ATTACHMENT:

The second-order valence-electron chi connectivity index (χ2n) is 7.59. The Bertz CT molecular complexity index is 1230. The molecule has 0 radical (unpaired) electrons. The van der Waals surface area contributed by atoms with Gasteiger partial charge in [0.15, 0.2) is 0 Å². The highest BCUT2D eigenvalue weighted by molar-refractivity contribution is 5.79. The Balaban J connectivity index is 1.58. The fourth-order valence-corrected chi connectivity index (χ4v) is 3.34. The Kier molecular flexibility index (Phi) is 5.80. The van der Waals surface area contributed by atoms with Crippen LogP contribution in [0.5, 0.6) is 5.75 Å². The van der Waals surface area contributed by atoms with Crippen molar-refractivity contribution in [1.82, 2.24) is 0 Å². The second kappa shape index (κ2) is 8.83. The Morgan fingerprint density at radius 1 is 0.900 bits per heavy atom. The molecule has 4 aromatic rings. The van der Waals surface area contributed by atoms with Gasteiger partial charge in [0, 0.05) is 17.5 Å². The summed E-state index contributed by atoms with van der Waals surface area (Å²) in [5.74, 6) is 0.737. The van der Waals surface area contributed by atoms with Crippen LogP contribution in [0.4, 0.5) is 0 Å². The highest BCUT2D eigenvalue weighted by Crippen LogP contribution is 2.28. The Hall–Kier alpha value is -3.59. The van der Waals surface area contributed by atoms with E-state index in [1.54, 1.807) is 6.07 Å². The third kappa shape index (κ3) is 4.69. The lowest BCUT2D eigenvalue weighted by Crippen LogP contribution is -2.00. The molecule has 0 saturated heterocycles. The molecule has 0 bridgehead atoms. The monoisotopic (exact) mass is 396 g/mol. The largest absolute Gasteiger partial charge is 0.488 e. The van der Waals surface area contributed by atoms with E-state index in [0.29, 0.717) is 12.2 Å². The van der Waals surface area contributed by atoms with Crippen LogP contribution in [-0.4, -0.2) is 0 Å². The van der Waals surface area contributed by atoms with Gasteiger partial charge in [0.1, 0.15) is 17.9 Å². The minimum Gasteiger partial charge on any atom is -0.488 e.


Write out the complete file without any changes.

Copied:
The second-order valence-electron chi connectivity index (χ2n) is 7.59. The Bertz CT molecular complexity index is 1230. The molecule has 0 radical (unpaired) electrons. The van der Waals surface area contributed by atoms with Gasteiger partial charge in [0.15, 0.2) is 0 Å². The highest BCUT2D eigenvalue weighted by molar-refractivity contribution is 5.79. The Balaban J connectivity index is 1.58. The fourth-order valence-corrected chi connectivity index (χ4v) is 3.34. The Kier molecular flexibility index (Phi) is 5.80. The van der Waals surface area contributed by atoms with Crippen LogP contribution in [0.5, 0.6) is 5.75 Å². The van der Waals surface area contributed by atoms with Crippen molar-refractivity contribution in [1.82, 2.24) is 0 Å². The second kappa shape index (κ2) is 8.83. The Morgan fingerprint density at radius 1 is 0.900 bits per heavy atom. The molecule has 4 aromatic rings. The van der Waals surface area contributed by atoms with Gasteiger partial charge in [0, 0.05) is 17.5 Å². The summed E-state index contributed by atoms with van der Waals surface area (Å²) in [5.74, 6) is 0.737. The van der Waals surface area contributed by atoms with Crippen LogP contribution in [0.4, 0.5) is 0 Å². The highest BCUT2D eigenvalue weighted by Crippen LogP contribution is 2.28. The Hall–Kier alpha value is -3.59. The van der Waals surface area contributed by atoms with E-state index in [1.54, 1.807) is 6.07 Å². The third kappa shape index (κ3) is 4.69. The lowest BCUT2D eigenvalue weighted by Crippen LogP contribution is -2.00. The molecule has 0 saturated heterocycles. The molecule has 0 bridgehead atoms. The monoisotopic (exact) mass is 396 g/mol. The largest absolute Gasteiger partial charge is 0.488 e. The van der Waals surface area contributed by atoms with E-state index in [0.29, 0.717) is 12.2 Å². The van der Waals surface area contributed by atoms with Crippen LogP contribution in [-0.4, -0.2) is 0 Å². The van der Waals surface area contributed by atoms with Gasteiger partial charge in [0.1, 0.15) is 17.9 Å². The minimum Gasteiger partial charge on any atom is -0.488 e.